How Long to Change a Light Bulb

As leaders and executives, some of our most difficult tasks are to find and hire the best fit for the jobs we have open.  In many companies I work with, the hiring process is more of a
“one off” hiring process that is really not planned for until theneed arises.

In fact, the workforce development plan should be seen as a process that begins with the company’s longer term plan in mind.  Each individual job placement is part of the evolution of the company plan.  It should never be a surprise that a particular talent is needed as growth occurs.  It should also be clear where that talent is to come from (inside talent, hired talent, outsourced talent, etc.). In the following article, we explore a process to make hiring more of a
science than an art.

Enjoy the read!

Ormond Rankin

How Long to Change a Light Bulb

As the old joke goes, it takes XX number of people to change a light bulb. Insert any identifiable group you want to poke fun at-political parties, university students or professional groups. The number of people needed for the task shifts depending on who is changing the bulb.

When we think about a particular organization, the number of people required to change a light bulb depends on whether we have the right person doing the job. If we do, we will NEVER be in the dark. If we don’t, the organization could be in the dark for as long as we are willing to put up with the darkness, or for as long as it takes us to fail-whichever comes first.

No one wants to fail, of course, but leaders don’t always understand how not to fail, especially when it comes to putting people in the right places to get the job done. We hire someone who is intelligent, motivated and able to do many different things. Then, without considering our decision as thoroughly as we should, we put the person in a job that is completely unsuited to him. The demoralizing result? The job is not done efficiently, is not done at all or the person quits in frustration. Or we let him go.

We don’t have to operate this way. Experts plan with their workforce in mind. Then they combine that plan with well-chosen tools so that they can get the company on target and keep it there. See below to discover how our team of experts views this planning process; perhaps it can help your organization identify flaws in your own plan:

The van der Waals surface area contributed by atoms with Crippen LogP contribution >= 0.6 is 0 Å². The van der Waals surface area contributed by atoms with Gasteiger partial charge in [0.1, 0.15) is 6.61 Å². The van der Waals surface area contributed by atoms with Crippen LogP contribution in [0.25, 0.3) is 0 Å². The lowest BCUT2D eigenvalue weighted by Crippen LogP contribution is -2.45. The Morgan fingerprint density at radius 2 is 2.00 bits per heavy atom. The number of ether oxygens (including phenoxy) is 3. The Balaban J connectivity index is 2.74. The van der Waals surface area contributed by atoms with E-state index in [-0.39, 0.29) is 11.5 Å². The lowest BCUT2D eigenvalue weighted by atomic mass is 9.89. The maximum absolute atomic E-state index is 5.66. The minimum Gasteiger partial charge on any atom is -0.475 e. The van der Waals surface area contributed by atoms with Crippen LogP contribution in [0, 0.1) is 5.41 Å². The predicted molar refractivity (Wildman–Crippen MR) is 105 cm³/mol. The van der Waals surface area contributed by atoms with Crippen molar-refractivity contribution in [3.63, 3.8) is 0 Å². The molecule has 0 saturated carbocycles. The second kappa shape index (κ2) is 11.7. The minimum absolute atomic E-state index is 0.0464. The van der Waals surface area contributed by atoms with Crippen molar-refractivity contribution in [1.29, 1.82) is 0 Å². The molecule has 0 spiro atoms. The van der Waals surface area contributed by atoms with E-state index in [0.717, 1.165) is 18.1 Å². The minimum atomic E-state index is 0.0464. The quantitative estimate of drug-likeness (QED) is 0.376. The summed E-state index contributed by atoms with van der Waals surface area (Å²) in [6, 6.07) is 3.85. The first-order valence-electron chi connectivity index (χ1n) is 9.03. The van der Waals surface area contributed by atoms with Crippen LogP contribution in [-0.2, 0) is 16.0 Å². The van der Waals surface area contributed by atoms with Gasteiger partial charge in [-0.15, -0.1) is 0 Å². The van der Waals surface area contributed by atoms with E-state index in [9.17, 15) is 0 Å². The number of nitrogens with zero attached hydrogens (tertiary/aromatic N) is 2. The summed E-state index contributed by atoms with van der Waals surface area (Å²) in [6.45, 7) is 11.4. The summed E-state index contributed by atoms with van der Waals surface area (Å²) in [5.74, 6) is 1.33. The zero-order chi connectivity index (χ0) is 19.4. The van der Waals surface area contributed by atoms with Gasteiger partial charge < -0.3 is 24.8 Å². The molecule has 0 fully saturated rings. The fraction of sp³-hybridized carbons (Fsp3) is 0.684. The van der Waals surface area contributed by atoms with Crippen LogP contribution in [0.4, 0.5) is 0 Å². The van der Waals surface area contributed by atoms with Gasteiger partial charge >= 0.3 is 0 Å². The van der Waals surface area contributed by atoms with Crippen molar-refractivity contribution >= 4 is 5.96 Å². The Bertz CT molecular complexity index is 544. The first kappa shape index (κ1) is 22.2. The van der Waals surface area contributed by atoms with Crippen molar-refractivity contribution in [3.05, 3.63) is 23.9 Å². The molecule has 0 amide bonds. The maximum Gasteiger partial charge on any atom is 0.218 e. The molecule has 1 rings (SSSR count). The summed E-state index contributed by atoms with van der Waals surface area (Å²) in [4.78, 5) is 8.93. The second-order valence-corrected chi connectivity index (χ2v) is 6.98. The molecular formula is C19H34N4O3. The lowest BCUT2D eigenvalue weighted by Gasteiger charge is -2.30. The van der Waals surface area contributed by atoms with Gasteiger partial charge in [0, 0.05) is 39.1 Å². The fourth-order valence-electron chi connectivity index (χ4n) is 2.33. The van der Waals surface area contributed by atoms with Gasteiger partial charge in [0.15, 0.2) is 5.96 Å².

1. Establish where your business is going. When you are on vacation, it’s exciting to get to your destination by leaving the main road. When you are executing a business strategy, the “getting there” part matters more. You must ignore the side roads. You have to know the areas that you want to grow, the areas you want to maintain but make more profitable, and the areas to get rid of. You will also need to know how far and how fast you can move. Knowing your strategy helps you create a meaningful plan without distractions.

2. Understand where the labor market is going. You want to be where your potential labor force is. You must know and evaluate economic forecasts, demographic trends, regulatory changes, and where-and why-the talent is moving. This knowledge will help you realistically plan how long it will take to fill jobs and how much you will pay for talent.

3. Identify future talent needs. What jobs do you need to keep, create or phase out? What will be your most important roles to fill in a year? What employee groups will be
most critical to your organization? In other words, which groups can help you accomplish your strategy?

4. Assess your current talent pool. Knowing who fits, who doesn’t fit and who is capable of changing jobs will help you plan. Put some blinders on to keep from being swayed too much by personality. Focus on ability. Here are three questions that will help, if you answer them honestly: How well does the worker fit the new job? Will he/she have the skills to perform? How long does talent stay at our company?

5. Identify your talent gaps; plan how to close them. After you’ve done the assessing in step 4, you know what you need to do. Now focus on the four Bs: build your talent; bounce those who don’t fit into new jobs or out of the organization; buy new talent by recruiting it; and borrow labor on a temporary or contract basis. You don’t have to use all four tactics. Employing only some of them might work just fine.

6. Implement the process. The key word here is “process,” meaning that this is an ongoing practice, not a one-time deal. To succeed, you will need top-level support. Executives will need to focus on priorities in order to build momentum instead of trying to achieve everything at once. And you will have to track what happens by the numbers. This means that your decisions will be based on facts rather than gut feelings.

So, how long is it taking your organization to change light bulbs? If the process is too long and drawn out, it’s probably not the bulb that needs changing.

Source: Profiles International

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